Inline Performance Magazine

Inline Performance Magazine

2011 Triumph Tiger 800 XC

Posted: 28 Jul 2011 10:00 PM PDT

Hey guys, Graham here, and last week, we’re at Triumph’s demo day in lovely Concord, California to test ride the all-new for 2011 Triumph Tiger 800.

I was riding the extra tall XC version, which sits a few inches higher than the standard Tiger, but is mechanically identical. I can’t emphasize enough how thankful tall guys like me are that Triumph takes the time to make the taller model. Check it out.

The Tiger 800 is built around a fuel injected 799 cubic centimeter three cylinder engine, which Triumph says has been designed with a long stroke for improved low end torque to suit the demands of the 473 pound motorcycle both on and off the road.

The all-aluminum motor puts out 95 horsepower and 58 pound feet of torque.

But more important than the specs is how the engine feels on the road, and it’s simply suburb. Unlike torquey, single cylinder dual sport bikes that rocket out of the hole only to fall flat at higher RPMs, the Tiger pulls smoothly from a start and just keeps going, it all feels very progressive and predictable, which suits the sort of big mileage riding that the bike is designed for.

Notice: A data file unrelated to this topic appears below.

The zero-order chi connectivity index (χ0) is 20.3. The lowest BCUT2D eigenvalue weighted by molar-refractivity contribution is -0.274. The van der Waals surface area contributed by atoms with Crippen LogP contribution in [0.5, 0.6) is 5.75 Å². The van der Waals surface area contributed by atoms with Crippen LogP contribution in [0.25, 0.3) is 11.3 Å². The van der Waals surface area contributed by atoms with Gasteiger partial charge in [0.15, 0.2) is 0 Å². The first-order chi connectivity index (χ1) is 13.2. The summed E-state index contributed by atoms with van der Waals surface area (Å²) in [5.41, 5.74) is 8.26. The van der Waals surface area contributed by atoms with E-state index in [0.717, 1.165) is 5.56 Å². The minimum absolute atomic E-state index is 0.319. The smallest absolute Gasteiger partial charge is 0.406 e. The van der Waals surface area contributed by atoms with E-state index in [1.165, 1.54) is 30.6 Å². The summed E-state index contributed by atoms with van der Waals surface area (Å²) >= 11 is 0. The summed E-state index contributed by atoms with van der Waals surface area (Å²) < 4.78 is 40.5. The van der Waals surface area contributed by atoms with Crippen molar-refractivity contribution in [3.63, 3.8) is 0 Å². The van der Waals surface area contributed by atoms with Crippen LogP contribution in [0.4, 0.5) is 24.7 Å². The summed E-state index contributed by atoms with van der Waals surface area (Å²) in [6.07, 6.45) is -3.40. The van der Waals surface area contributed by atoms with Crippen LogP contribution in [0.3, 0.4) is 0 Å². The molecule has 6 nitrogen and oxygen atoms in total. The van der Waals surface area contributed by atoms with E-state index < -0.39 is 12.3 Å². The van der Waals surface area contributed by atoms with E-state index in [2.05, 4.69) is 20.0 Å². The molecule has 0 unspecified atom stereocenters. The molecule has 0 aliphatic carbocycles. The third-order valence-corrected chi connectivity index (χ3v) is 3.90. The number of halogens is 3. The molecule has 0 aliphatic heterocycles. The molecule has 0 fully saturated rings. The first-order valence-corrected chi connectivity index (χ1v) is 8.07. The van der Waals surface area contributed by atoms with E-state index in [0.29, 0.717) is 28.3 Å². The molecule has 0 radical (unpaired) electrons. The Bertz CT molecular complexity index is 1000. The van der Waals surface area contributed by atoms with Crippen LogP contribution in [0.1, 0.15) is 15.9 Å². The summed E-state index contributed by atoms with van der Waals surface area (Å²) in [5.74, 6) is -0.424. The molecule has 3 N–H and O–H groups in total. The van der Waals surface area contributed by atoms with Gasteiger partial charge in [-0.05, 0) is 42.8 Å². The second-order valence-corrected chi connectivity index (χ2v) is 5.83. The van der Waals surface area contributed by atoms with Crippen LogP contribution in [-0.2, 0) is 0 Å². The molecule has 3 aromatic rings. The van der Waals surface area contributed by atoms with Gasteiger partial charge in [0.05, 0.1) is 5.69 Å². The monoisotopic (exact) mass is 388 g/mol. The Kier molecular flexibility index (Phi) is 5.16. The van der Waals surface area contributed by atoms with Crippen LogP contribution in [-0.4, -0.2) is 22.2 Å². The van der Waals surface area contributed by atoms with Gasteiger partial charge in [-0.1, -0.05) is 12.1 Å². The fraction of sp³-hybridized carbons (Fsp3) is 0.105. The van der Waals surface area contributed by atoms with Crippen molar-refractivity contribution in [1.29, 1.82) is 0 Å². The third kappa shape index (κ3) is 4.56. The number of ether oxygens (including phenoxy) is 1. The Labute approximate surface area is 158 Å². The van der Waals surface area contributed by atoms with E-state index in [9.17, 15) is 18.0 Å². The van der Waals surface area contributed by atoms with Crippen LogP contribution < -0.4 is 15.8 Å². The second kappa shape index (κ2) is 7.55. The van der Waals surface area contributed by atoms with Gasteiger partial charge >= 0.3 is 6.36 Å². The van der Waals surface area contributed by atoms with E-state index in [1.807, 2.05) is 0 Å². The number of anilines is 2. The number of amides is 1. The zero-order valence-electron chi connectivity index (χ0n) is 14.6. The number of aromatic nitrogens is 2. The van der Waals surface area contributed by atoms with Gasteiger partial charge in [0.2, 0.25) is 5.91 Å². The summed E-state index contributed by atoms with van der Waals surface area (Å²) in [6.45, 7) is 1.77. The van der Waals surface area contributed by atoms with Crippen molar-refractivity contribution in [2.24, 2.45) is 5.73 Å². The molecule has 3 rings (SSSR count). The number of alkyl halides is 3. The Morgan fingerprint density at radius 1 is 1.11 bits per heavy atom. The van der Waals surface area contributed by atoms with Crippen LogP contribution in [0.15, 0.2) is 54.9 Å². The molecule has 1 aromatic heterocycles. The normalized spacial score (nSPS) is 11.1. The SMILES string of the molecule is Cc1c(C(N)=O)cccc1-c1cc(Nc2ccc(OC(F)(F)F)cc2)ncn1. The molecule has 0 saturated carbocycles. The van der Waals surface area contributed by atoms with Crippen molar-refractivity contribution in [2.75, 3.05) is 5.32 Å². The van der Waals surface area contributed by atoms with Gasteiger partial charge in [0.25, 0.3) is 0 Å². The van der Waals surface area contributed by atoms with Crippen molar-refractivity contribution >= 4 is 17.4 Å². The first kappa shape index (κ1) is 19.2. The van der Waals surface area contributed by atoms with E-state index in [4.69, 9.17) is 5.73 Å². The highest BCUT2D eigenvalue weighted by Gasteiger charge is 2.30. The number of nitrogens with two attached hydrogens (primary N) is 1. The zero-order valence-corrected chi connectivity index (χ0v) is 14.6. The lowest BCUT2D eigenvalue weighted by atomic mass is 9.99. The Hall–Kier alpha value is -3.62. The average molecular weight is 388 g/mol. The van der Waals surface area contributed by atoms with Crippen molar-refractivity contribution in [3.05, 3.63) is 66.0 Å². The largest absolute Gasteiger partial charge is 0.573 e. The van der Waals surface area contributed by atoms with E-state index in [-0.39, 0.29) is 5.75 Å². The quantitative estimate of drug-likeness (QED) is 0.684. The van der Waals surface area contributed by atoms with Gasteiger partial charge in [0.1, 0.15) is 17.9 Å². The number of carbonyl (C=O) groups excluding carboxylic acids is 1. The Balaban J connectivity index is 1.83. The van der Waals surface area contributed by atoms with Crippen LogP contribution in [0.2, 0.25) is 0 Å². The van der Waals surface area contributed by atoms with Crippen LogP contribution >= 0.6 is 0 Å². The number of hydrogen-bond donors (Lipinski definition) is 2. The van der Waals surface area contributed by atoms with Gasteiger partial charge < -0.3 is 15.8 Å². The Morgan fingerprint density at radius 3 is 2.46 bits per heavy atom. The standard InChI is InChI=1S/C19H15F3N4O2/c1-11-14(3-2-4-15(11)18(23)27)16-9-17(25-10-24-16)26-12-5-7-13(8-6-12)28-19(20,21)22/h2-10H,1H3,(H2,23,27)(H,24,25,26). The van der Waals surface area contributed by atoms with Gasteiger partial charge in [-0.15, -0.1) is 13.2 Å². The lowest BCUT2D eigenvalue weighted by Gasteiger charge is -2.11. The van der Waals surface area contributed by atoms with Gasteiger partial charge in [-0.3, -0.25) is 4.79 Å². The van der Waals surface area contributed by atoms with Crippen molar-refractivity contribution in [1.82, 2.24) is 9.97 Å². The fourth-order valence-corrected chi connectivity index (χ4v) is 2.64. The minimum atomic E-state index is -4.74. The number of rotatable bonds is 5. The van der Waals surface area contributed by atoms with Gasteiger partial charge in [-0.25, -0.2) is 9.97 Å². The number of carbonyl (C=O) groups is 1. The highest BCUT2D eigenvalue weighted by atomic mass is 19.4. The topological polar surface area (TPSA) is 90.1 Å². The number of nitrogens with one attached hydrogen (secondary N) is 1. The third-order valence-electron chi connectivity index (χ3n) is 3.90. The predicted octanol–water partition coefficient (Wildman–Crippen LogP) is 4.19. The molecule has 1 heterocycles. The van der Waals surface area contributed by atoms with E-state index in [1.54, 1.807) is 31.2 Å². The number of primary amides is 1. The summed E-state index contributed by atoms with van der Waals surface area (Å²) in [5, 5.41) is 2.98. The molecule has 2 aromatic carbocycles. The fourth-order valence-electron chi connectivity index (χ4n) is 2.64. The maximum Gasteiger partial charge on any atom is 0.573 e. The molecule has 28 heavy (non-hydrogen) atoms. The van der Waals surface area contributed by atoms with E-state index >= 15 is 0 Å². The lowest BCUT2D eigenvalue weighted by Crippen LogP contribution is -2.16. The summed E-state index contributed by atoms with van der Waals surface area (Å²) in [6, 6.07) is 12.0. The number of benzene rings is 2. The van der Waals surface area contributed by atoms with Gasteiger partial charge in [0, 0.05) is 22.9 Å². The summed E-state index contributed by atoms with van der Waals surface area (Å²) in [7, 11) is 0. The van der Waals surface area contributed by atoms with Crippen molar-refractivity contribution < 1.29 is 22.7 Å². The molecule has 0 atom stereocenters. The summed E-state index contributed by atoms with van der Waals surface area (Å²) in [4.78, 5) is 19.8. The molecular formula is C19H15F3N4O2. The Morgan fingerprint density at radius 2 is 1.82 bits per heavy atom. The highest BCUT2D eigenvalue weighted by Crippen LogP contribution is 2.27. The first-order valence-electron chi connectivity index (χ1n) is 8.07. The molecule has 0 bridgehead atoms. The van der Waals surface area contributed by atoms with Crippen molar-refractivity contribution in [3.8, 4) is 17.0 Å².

I do, however, have one gripe about the engine: It sounds like a vacuum cleaner, which was confirmed by the gentleman behind me after the ride.

Needless to say, the tall and upright bike was easy and comforting to ride through town traffic, but it got even better when we hit the twisties. While it’s tall stance means the Tiger will never corner as hard or change direction as fast as it’s sportier stablemates, but it will get down into a corner when you ask it to. But the Tiger really shines when the road conditions deteriorate. While the guys on the Speed Triples and Supersports had to straighten out and stand the bikes up going over the rough stuff, the firm but long-travel suspension of the Tiger soaks bumps and cracks up like they’re not even there.

Our test bike did without the optional anti lock brakes, but even with ABS, the Tiger sells for about 12,000 dollars, which undercuts it’s chief rival, the BMW F 800 GS by nearly 1000 dollars.

We haven’t had the chance to ride one of those yet, though, so far now, the Tiger 800 XC has set the bar pretty high.

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Stay tuned for more updates, and be sure to order your copy of the 2011 print edition of Inline Performance Magazine HERE at the pre-order price for a limited time.

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